Trauma informed design  is a new and evolving approach to designing the built environment that considers the potential impact of trauma on people's experiences and needs. It is based on the principles of trauma-informed care (Di Raimo, 2022), which recognizes that trauma can profoundly impact all aspects of a person's life. Accordingly, designers consider how the physical environment can help people feel safe, connected, empowered, and supported. Both trauma informed design (TID) and trauma informed care acknowledge that trauma can profoundly impact all aspects of a person's life, including their physical and mental health, cognitive functioning, behaviour, and relationships. In a TID process, all decisions about the physical environment are filtered through the overlapping lenses of psychology, neuroscience, physiology, and cultural factors (Bollo & Donofrio, 2021; Di Raimo, 2022) (Owen & Crane, 2022). TID environments are uniquely designed to meet the needs of the intended users, recognizing that what is helpful and healing for one person may not be for another.  TID builds on the "ability of architects to listen to the potential users" (Di Raimo, 2022). Designers should think about how people will feel in the living space, both physically and emotionally. They must consider: (1) how the space can help people feel comfortable (safety and trust), (2) how the space facilitates community-building possibilities and practices (sense of belonging, opportunities for social interactions and collaborations), and (3) how the space can suit/serve different needs, where people have the right to make their own choices (empowerment and adaptability of the environment in order to creating spaces that are flexible and adaptable to personal needs, for example, facilitating, adjustable furniture and accessible amenities). These are some examples of how to create a comfortable and supportive home for people, considering TID principles: (1) Open corridors with cues and landmarks can help people with cognitive impairments or mobility issues to navigate the space more easily. (2) Natural light can improve mood and well-being. (3) Artwork depicting natural elements, such as plants and landscapes, can also positively impact mood and well-being. Abstract art can be overstimulating for some people, so it is best to avoid it in this setting. (4) Colours such as blue, green, and purple are less arousing than other colours, so they can help create a calming and relaxing environment. (5) Natural materials like wood and stone can create a warm and inviting atmosphere. (6) Home design with commercial sustainability can help reduce the home's environmental impact and make it more affordable to operate. (7) People need a certain degree of privacy, even in a communal setting (e.g., by providing locking cabinets and lockers). (8) People should be able to personalize their living space to make it feel like home (e.g., by providing things like magnetic writing boards and other items that people can use to express themselves). (9) Open areas for relaxation separate from bedroom, in order to provide people with a place to relax and socialize without having to be in their bedrooms. (10) Soft, comfortable furniture can help people to relax and feel comfortable. (11) Adequate and easy access to services, staff, and counselling to support their needs. (12) Adequate indoor and outdoor playing spaces to assure the physical and mental well-being of children. (13) Adequate separation of men's and women's sleeping and bathroom spaces: to guarantee privacy and safety. (14) Accommodation for pets; since they provide companionship and support, it is essential to consider their needs as well. Apna Ghar said the following about the relevance of TID (Forbes, 2019): "[It] requires realizing how the physical environment affects identity, worth and dignity, and how it promotes empowerment. It requires recognizing that the physical environment has an impact on attitude, mood and behavior because there is a strong link between our physiological state, our emotional state and the physical environment. It also means that intentionally designing and maintaining healing environments leads to empowerment and resists retraumatizing those who have already experienced so much trauma." TID recognizes that people are resilient and can heal from trauma (Di Raimo, 2022). Hence, it encompasses the creation of both physically secure living environments and emotionally and psychologically safe spaces.  It can be applied to a wide range of spaces (Di Raimo, 2022; Anderson, 2010; Gill,2019), including schools, hospitals, offices, service providers, and homes. According to the Preservation of Affordable Housing (2023), TID  can be used to create affordable rental housing that is safe and supportive for residents and staff. TID is not only for vulnerable people. Calming and supportive spaces, appealing colours, comfortable furniture, and natural elements facilitate good health in general. It can improve the well-being of residents, enhance their productivity, and facilitate a more positive work environment in any organization.  TID is more than just a design process, it is a way of listening to the potential users of a space and understanding their needs and experiences in order to link design methods and psychological considerations through the contributions of several disciplines (Bollo & Donofrio, 2019; Bollo & Donofrio, 2021), and to rediscover and consider how the physical environment affects people (Di Raimo, 2022). It is still a relatively underutilized approach to design, but it has the potential to shift the focus from housing to healing, especially in social housing, where the psychological impact of the living environment is particularly important.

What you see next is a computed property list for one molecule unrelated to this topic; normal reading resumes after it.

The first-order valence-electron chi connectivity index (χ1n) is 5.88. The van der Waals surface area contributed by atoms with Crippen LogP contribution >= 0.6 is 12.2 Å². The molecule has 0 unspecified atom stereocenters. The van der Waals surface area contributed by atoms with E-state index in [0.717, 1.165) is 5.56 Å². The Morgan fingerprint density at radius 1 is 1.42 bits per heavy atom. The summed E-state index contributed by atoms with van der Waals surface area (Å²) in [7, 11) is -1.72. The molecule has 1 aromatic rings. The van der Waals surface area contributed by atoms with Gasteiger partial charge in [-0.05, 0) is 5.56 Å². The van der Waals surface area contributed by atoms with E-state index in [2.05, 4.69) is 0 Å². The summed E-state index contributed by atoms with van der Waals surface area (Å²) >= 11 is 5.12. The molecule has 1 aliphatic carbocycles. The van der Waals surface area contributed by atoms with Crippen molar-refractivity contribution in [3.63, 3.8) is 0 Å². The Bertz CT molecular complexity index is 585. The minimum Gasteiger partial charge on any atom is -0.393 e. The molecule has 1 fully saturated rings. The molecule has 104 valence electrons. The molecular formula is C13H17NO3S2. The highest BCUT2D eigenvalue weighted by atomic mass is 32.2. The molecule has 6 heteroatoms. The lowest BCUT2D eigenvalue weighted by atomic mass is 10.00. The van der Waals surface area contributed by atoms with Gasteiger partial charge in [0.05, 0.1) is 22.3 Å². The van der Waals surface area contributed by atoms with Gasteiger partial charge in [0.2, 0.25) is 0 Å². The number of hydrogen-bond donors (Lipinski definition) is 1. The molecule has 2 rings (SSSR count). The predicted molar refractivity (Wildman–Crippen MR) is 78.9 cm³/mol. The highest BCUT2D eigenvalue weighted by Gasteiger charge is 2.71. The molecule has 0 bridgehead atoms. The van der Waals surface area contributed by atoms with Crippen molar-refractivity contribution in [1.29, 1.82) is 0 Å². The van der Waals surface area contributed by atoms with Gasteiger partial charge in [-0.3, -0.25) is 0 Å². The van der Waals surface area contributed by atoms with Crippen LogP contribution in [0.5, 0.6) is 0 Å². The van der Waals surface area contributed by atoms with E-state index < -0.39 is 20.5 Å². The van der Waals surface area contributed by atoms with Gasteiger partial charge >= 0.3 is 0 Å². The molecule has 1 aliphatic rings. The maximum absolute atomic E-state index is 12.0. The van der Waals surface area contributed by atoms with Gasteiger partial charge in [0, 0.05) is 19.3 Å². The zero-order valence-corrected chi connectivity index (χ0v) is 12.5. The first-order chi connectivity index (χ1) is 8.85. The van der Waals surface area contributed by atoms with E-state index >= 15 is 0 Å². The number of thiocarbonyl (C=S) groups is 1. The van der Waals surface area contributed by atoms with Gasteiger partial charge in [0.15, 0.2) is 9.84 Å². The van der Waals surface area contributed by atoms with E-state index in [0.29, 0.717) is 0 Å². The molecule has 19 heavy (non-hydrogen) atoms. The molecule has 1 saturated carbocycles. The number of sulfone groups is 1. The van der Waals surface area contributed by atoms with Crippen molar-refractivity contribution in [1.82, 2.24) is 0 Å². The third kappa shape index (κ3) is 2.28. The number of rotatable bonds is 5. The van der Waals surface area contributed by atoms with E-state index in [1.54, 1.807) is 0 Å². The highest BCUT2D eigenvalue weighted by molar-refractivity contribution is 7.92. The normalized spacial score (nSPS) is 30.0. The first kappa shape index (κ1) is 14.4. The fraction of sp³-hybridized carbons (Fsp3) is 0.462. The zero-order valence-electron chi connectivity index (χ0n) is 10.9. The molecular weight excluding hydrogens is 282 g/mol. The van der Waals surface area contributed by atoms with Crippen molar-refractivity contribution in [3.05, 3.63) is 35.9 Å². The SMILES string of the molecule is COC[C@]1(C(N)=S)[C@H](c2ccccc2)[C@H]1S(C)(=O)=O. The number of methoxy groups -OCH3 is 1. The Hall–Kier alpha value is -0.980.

Created on 10-12-2023

Author: A.Martin (ESR7)


* This vocabulary consists of definitions of key terms related to the combined research conducted by the 15 early-stage researchers. Each term has multiple definitions, each connected to one of the three main research areas: Design, Construction and Planning; Community Involvement; and Policy and Funding.

The joint construction of this vocabulary allows the researchers' projects to be interwoven. As such, the vocabulary is a tool for conducting transdisciplinary research on affordable and sustainable housing.

Entries are reviewed by RE-DWELL researchers and supervisors. The vocabulary is updated regularly.